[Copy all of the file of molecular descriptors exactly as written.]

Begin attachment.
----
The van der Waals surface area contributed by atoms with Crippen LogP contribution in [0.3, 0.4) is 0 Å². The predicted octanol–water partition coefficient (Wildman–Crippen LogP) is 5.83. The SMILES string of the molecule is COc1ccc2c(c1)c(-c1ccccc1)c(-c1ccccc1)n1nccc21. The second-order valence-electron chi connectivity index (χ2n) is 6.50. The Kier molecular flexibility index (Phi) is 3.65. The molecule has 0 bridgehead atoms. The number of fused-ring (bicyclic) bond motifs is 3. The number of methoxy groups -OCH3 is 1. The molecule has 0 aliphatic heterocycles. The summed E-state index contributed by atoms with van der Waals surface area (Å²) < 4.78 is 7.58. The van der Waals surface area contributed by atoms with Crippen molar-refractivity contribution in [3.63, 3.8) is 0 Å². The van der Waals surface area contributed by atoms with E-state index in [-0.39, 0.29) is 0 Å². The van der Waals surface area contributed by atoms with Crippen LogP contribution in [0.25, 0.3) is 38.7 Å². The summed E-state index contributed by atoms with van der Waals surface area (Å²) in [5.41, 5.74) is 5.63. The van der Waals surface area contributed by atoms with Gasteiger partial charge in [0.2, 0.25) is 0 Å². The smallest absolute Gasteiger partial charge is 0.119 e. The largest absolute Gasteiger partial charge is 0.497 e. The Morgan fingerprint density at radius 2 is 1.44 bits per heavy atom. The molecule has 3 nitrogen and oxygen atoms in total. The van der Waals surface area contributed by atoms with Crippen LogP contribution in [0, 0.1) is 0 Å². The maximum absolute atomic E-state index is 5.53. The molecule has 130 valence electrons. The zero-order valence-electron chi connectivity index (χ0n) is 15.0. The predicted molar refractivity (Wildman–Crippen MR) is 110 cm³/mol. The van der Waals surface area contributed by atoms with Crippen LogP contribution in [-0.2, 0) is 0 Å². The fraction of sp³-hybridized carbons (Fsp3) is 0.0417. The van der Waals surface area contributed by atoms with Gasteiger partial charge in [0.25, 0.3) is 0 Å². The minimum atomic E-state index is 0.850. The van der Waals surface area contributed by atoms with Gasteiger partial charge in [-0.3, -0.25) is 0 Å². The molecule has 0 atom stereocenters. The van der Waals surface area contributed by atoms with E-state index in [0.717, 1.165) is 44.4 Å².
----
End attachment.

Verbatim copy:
The van der Waals surface area contributed by atoms with Crippen LogP contribution in [0.3, 0.4) is 0 Å². The predicted octanol–water partition coefficient (Wildman–Crippen LogP) is 5.83. The SMILES string of the molecule is COc1ccc2c(c1)c(-c1ccccc1)c(-c1ccccc1)n1nccc21. The second-order valence-electron chi connectivity index (χ2n) is 6.50. The Kier molecular flexibility index (Phi) is 3.65. The molecule has 0 bridgehead atoms. The number of fused-ring (bicyclic) bond motifs is 3. The number of methoxy groups -OCH3 is 1. The molecule has 0 aliphatic heterocycles. The summed E-state index contributed by atoms with van der Waals surface area (Å²) < 4.78 is 7.58. The van der Waals surface area contributed by atoms with Crippen molar-refractivity contribution in [3.63, 3.8) is 0 Å². The van der Waals surface area contributed by atoms with E-state index in [-0.39, 0.29) is 0 Å². The van der Waals surface area contributed by atoms with Crippen LogP contribution in [0.25, 0.3) is 38.7 Å². The summed E-state index contributed by atoms with van der Waals surface area (Å²) in [5.41, 5.74) is 5.63. The van der Waals surface area contributed by atoms with Gasteiger partial charge in [0.2, 0.25) is 0 Å². The smallest absolute Gasteiger partial charge is 0.119 e. The largest absolute Gasteiger partial charge is 0.497 e. The Morgan fingerprint density at radius 2 is 1.44 bits per heavy atom. The molecule has 3 nitrogen and oxygen atoms in total. The van der Waals surface area contributed by atoms with Crippen LogP contribution in [0, 0.1) is 0 Å². The maximum absolute atomic E-state index is 5.53. The molecule has 130 valence electrons. The zero-order valence-electron chi connectivity index (χ0n) is 15.0. The predicted molar refractivity (Wildman–Crippen MR) is 110 cm³/mol. The van der Waals surface area contributed by atoms with Crippen LogP contribution in [-0.2, 0) is 0 Å². The fraction of sp³-hybridized carbons (Fsp3) is 0.0417. The van der Waals surface area contributed by atoms with Gasteiger partial charge in [0.25, 0.3) is 0 Å². The minimum atomic E-state index is 0.850. The van der Waals surface area contributed by atoms with Gasteiger partial charge in [-0.3, -0.25) is 0 Å². The molecule has 0 atom stereocenters. The van der Waals surface area contributed by atoms with E-state index in [0.717, 1.165) is 44.4 Å².